Identify and uphold your values, and live your life in an ethical manner rather than trying short cuts to get ahead at any cost. A meaningful life and profitable career simply requires work, and lots of it. While some attain success through shortcuts, this success is always short-lived; instead, you must base your life and career on doing things the right way for sustained, long-term success.
About Harrison Barnes
Harrison Barnes is the Founder of BCG Attorney Search and a successful legal recruiter himself. Harrison is extremely committed to and passionate about the profession of legal placement. His firm BCG Attorney Search has placed thousands of attorneys. BCG Attorney Search works with attorneys to dramatically improve their careers by leaving no stone unturned in a search and bringing out the very best in them. Harrison has placed the leaders of the nation’s top law firms, and countless associates who have gone on to lead the nation’s top law firms. There are very few firms Harrison has not made placements with. Harrison’s writings about attorney careers and placements attract millions of reads each year. He coaches and consults with law firms about how to dramatically improve their recruiting and retention efforts. His company LawCrossing has been ranked on the Inc. 500 twice. For more information, please visit Harrison Barnes’ bio.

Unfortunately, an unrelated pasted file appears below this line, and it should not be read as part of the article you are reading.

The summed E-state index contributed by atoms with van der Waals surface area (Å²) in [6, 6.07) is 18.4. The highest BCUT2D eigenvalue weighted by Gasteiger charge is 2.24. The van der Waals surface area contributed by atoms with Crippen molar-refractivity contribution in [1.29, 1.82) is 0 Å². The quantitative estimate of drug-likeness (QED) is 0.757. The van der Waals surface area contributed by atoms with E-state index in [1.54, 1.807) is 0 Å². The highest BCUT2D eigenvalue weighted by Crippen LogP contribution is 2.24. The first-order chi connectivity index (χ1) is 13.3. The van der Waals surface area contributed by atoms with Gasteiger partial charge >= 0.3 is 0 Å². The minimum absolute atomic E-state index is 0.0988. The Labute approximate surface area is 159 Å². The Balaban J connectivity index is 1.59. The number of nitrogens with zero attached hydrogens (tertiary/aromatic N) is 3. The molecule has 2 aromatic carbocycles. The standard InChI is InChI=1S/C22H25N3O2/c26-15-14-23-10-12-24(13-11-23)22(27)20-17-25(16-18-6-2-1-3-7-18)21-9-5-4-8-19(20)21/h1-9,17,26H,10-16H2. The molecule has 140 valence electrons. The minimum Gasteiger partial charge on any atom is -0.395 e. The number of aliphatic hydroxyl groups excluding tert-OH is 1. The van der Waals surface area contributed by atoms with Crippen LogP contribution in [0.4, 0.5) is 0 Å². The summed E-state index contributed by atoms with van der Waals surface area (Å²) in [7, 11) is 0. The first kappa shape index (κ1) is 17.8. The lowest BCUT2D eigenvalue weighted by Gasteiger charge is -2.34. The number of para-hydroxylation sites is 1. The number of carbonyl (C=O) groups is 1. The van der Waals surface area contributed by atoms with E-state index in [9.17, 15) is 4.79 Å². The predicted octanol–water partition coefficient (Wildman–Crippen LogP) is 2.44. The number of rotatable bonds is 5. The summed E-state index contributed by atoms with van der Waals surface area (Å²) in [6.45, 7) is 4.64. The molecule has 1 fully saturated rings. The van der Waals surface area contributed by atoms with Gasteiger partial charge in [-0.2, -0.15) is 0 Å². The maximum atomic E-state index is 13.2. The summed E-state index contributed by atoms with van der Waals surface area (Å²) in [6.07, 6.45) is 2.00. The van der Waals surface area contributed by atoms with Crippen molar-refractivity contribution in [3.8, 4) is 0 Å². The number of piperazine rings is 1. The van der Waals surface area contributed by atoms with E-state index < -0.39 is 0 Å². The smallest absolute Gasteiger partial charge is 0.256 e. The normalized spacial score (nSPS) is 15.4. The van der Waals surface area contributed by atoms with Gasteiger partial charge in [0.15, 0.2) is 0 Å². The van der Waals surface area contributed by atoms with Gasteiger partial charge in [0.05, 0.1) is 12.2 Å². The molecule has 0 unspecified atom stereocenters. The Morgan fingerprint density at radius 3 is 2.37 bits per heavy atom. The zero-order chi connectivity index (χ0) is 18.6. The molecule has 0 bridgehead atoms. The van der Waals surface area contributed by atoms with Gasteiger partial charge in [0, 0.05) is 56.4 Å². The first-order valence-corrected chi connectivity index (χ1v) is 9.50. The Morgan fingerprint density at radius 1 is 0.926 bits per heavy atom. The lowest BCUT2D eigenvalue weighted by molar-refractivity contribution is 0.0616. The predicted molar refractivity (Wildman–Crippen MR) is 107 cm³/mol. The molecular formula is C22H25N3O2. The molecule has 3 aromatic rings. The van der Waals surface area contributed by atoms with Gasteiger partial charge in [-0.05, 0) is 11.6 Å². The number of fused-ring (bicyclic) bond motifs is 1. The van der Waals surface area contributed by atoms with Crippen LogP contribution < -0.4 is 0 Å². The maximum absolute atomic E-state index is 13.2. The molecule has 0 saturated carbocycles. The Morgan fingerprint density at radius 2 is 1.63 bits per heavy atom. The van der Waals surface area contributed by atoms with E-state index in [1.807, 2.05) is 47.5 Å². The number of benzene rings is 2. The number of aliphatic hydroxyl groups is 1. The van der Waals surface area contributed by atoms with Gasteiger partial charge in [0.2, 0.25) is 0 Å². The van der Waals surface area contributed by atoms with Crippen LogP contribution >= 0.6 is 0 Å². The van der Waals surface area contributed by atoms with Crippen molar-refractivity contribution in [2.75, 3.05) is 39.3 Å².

About BCG Attorney Search
BCG Attorney Search matches attorneys and law firms with unparalleled expertise and drive that gets results. Known globally for its success in locating and placing attorneys in law firms of all sizes, BCG Attorney Search has placed thousands of attorneys in law firms in thousands of different law firms around the country. Unlike other legal placement firms, BCG Attorney Search brings massive resources of over 150 employees to its placement efforts locating positions and opportunities that its competitors simply cannot. Every legal recruiter at BCG Attorney Search is a former successful attorney who attended a top law school, worked in top law firms and brought massive drive and commitment to their work. BCG Attorney Search legal recruiters take your legal career seriously and understand attorneys. For more information, please visit www.BCGSearch.com.